Sitting around all the time eating bon bons and watching Netflix is uncool. He'll hopefully be going off every day to work hard to put food on your table and a roof over your head. If you sit around all day doing nothing, how is that fair? You don't have that right. Growing up means you accept responsibilities, not just that you can stay up longer and eat what you want. It means your efforts should match his. You aren't the Queen of the World and you aren't the scullery maid. You're his partner, which means you work hard too. It means sometimes you have to fix things. Sometimes you have to kill your own mouse. Sometimes you have to dig the garden or landscape the backyard. And you can't always expect him to come home from his grueling job and do all your work too. Do your own. Give 130%. 

Remember that relying on someone else to make you happy is a fallacy. You choose to be happy or not. If you need a guy to prop you up, you're going to be disappointed and unhappy a huge chunk of your life. Because at some point he's going to disappoint you. He'll definitely do things that make you want to bury him in the backyard. That's a given. If you let those things knock you off your perch, you'll be running to a lawyer as soon as he does something stupid. You have to know who you are and that you are loved and a valid, intelligent, gifted, worthwhile person in your own right. His love doesn't make you worth something.

You didn't marry Mr. Goodenough. Stop looking for Mr. Right after you get married. Your husband is IT. The words "Married for Time and all Eternity" should mean something to you. Those words don't mean married until rough seas make you feel like barfing. They don't mean married until someone cuter or richer or better in bed comes along. They mean you're married until long after the world ends and the Sun explodes. They mean you've got your man forever. Stop looking. Stop comparing. Be true to him in your heart and mind and actions. He'll be able to tell. He'll be your Prince if you let him be.

There are absolutely some things you don't have to put up with. Things can change even if you've done all your homework. You don't ever have to put up with being battered. You don't have to put up with him sleeping around with other people. You don't have to put up with porn. You don't have to put up with someone who hurts your children (and I'm not just talking about the occasional much-needed smack). You don't have to put up with criminal behaviors. If you choose to allow these things, you do so at your own and your children's risk. You are not a punching bag or a doormat. You are a Child of God. You are the Queen he chose to marry. Don't risk your Eternal Salvation.

Always remember that there are people who will love you whatever happens--God, Christ, and your parents. We want and expect you to succeed. We know that you can't do that without being close to the Lord and following Christ's example. If you make them the third partners in your marriage, you'll have a successful life.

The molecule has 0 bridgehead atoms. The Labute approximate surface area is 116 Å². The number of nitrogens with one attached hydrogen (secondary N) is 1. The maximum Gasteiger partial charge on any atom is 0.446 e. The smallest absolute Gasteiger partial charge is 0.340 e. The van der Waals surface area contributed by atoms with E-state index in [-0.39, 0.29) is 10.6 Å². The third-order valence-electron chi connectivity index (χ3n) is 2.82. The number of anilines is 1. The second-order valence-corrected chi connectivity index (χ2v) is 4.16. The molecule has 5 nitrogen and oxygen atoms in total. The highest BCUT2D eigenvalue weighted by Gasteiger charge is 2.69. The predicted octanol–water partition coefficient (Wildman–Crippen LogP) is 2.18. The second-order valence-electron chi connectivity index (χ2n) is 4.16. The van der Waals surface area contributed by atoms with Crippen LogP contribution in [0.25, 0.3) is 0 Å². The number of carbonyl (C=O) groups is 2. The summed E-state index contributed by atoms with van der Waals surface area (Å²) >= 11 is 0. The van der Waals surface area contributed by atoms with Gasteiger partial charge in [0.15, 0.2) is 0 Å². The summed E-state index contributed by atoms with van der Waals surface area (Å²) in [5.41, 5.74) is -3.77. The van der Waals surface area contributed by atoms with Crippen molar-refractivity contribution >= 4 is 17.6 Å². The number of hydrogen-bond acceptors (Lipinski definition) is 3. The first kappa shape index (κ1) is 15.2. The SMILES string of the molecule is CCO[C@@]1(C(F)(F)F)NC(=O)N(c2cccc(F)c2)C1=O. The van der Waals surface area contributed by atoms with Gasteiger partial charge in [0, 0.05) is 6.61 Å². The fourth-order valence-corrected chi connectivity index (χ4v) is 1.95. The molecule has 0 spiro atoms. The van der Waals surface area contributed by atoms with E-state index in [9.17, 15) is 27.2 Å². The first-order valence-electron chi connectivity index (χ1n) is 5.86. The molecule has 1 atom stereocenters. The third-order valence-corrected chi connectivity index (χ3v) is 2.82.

Thursday, November 13, 2014

My Cover Reveal- The Awakening

It's finally here and I'm excited to share it with everyone. Ta Da... The Awakening, my YA fantasy coming out in December. I'll let everyone know when the buy links go up.

Nightmares really do come true, and for fifteen-year-old Kyler Birkwood, they are just beginning. Raised on a farm by his Aunt Martha, Kyler has no clue about the magical heritage swimming through his blood. When he discovers evidence of a mythical creature, a terrifying beast thought only to exist in fairy tales, his safe world shatters.

Left at a school of magic to hunt for clues, he is overwhelmed and disbelieved. As loved ones begin disappearing and Orcs roam the land, Kyler must undergo a journey that takes him from the High Courts of the King to the unknown forests of the East. His magic just awakening, Kyler is the lone hope for a world that will not listen.

Monday, November 10, 2014

Lessons Learned From Bad Reviews

Romantic Tension vs. Sexual Tension (yes, there is a difference)

Hi, my name is Misty Dawn Pulsipher, and I am a clean romance author.

For some reason I feel the need to put this out there, wear a hypothetical sign around my neck so people know up front what they’re getting. I have always felt with my writing that it’s important for my characters to stick to the standards that have seen me right throughout my life. So, obviously, no sex before marriage. And even after the “I do’s,” I don’t want to read gritty details about their marital ecstasy. Some things are just better left to the imagination, and I don’t need yet another unrealistic standard to try and live up to.

So, for whatever reason I can make seem the most realistic in today’s literary world, in my books there is “no ding-ding without the wedding ring” as Maid Marian’s robust lady-in-waiting so eloquently put it in Robin Hood, Men in Tights. But it didn’t occur to me until a few reviews in on my first novel, Pride’s Prejudice, that I might have been unknowingly leading readers astray. Here is one snippet (okay, it’s a diatribe, let’s call it what it is!) that opened my eyes: